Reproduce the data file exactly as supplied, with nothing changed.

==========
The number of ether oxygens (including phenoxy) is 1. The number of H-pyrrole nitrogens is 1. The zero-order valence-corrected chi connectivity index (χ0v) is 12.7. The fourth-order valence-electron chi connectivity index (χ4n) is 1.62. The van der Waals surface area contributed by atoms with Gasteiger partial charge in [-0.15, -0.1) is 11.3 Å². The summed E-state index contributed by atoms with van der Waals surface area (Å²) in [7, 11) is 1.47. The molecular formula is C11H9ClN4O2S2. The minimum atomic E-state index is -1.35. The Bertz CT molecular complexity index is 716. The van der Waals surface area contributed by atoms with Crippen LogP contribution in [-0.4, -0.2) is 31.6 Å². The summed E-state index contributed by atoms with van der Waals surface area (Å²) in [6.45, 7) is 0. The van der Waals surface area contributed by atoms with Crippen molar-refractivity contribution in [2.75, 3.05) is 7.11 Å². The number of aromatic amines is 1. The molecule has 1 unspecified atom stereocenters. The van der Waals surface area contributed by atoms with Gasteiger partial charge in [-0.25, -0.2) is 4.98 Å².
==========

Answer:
The number of ether oxygens (including phenoxy) is 1. The number of H-pyrrole nitrogens is 1. The zero-order valence-corrected chi connectivity index (χ0v) is 12.7. The fourth-order valence-electron chi connectivity index (χ4n) is 1.62. The van der Waals surface area contributed by atoms with Gasteiger partial charge in [-0.15, -0.1) is 11.3 Å². The summed E-state index contributed by atoms with van der Waals surface area (Å²) in [7, 11) is 1.47. The molecular formula is C11H9ClN4O2S2. The minimum atomic E-state index is -1.35. The Bertz CT molecular complexity index is 716. The van der Waals surface area contributed by atoms with Crippen LogP contribution in [-0.4, -0.2) is 31.6 Å². The summed E-state index contributed by atoms with van der Waals surface area (Å²) in [6.45, 7) is 0. The van der Waals surface area contributed by atoms with Crippen molar-refractivity contribution in [2.75, 3.05) is 7.11 Å². The number of aromatic amines is 1. The molecule has 1 unspecified atom stereocenters. The van der Waals surface area contributed by atoms with Gasteiger partial charge in [-0.25, -0.2) is 4.98 Å².